Film #41 of 2010 - Boxcar Bertha
Boxcar Bertha, directed by Martin Scorsese in 1972 stars Barbara Hershey as Bertha, a young woman living in the South during The Great Depression who witnesses the her father's death after his crop dusting plane crashes. Having no one, she immediately takes off on the rails and hooks up with and strikes up a romance with a union organizer, Bill Shelly (David Carradine). When the two are separated, she ends up with a Yankee gambler, Rake Brown (Barry Primus) and when she later reunites with Bill and her old friend Von (Bernie Casey), Rake completes their quartet of thieves, usually the theft of train cars. In addition to the police, the train magnates have sent their thugs after them because of Bill's union affiliations, landing them in various prisons and, when they are able to escape, running for their lives.
Boxcar Bertha was intended to be an exploitation film, and it truly was, with a lot of unnecessary shots of Barbara Hershey's legs (she really looks like a guy when she's filmed naked from the back) and lots of languid and sweaty bodies. The film almost seems like a series of vignettes rather than a complete film, and the scenes are jarring and lack any sort of fluidity. There were also a lot of odd cutaway shots and strange closeups. As an audience, we are asked to embrace a surprising number of coincidences, usually in regard to the group being separated and then somehow meeting up with one another again. After a while, I started to chuckle because of course Bertha was going to run into Von in a bar after being separated for quite some time and who knows how many states. The acting is nothing to write home about; Barbara Hershey hasn't really evolved, her lips have just gotten bigger. The only truly notable thing is that they managed to prop John Carradine up for a couple of scenes in the film.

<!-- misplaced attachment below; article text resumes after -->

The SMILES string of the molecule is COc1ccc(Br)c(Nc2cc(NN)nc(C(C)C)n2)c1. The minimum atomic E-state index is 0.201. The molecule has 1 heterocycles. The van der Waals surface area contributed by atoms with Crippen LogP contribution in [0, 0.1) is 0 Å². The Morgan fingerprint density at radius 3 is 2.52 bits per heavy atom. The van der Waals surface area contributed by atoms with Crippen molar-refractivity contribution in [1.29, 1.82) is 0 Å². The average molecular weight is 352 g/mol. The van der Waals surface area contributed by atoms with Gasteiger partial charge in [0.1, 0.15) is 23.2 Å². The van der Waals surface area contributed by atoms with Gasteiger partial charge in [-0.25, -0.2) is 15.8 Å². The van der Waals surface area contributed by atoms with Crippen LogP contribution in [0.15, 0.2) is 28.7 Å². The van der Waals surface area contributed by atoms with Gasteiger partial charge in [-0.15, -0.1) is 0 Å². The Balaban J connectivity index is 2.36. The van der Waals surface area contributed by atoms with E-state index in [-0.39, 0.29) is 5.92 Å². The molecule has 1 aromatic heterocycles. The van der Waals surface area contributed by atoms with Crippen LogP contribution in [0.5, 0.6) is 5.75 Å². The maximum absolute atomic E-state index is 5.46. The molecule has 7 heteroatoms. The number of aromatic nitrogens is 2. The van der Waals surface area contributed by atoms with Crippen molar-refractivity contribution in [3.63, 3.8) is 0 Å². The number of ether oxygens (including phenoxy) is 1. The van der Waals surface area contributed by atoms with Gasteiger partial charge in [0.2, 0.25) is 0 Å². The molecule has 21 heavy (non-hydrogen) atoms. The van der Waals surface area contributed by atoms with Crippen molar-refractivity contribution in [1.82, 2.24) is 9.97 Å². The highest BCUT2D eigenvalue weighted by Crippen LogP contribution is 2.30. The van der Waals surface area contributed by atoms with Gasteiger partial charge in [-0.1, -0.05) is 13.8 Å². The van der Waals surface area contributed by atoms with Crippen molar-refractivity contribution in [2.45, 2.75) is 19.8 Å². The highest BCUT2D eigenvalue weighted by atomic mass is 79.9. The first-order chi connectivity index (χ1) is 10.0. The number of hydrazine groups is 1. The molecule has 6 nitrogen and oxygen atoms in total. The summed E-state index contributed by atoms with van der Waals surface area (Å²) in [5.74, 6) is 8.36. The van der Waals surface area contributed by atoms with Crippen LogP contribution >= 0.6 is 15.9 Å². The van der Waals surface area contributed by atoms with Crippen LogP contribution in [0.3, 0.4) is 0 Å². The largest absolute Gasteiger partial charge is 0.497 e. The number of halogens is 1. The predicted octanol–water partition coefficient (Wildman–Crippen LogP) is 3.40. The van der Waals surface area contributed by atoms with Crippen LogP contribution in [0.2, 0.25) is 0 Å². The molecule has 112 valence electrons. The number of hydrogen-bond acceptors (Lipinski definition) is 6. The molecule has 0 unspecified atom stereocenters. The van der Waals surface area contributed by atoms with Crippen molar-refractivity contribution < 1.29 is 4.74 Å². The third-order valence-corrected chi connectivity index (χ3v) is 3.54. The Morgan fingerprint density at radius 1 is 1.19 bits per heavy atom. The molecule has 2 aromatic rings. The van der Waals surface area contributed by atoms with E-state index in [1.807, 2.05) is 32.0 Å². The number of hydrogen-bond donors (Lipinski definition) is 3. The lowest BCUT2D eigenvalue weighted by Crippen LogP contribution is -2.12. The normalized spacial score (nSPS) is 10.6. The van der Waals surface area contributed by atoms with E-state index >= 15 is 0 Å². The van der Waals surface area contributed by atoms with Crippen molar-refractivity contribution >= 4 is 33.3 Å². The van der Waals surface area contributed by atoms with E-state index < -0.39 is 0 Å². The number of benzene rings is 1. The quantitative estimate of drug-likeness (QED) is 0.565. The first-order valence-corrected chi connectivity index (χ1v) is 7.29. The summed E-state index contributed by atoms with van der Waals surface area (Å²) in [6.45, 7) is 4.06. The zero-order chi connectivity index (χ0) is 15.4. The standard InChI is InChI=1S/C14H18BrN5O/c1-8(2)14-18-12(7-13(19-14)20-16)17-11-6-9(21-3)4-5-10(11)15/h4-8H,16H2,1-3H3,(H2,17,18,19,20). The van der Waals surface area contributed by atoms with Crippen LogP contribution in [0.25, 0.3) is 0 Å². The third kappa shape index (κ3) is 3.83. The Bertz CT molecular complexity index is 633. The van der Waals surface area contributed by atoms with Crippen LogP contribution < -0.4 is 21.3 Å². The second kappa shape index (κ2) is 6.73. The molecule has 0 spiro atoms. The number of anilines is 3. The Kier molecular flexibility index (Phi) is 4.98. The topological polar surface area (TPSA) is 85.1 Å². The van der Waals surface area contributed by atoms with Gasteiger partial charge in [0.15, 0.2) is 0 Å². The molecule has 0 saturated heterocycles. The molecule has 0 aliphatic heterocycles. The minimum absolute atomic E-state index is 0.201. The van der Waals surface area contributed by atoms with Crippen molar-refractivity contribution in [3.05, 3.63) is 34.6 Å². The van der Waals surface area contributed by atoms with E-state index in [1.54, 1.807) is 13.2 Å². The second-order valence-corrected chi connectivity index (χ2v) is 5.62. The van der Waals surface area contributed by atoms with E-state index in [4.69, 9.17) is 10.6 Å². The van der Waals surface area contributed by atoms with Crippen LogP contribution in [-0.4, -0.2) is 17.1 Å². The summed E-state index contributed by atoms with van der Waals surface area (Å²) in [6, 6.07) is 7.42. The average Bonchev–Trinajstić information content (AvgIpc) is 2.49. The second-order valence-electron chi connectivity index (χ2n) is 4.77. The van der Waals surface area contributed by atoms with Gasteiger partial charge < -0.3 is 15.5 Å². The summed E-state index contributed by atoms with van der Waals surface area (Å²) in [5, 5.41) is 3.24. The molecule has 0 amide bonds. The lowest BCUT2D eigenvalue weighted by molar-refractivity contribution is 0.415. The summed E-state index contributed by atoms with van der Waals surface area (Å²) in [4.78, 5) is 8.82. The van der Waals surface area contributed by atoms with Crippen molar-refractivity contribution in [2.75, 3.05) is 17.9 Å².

Having said all that, the film was produced by Roger Corman, and it does have the cool vibe of an exploitation film, plus the staggering amount of violence, particularly in the end of the film was reminiscent of a Peckinpah film and actually pretty shocking. The film also simply ends, which was actually kind of disturbing and disconcerting, but I actually really liked that aspect. I can't give Boxcar Bertha a great rating just because it was an early effort by Scorsese, and it did have more negatives than positives, but I actually ended up thinking it was better than I thought I would when I initially sat through the first few scenes.
2.5 out of 5 stars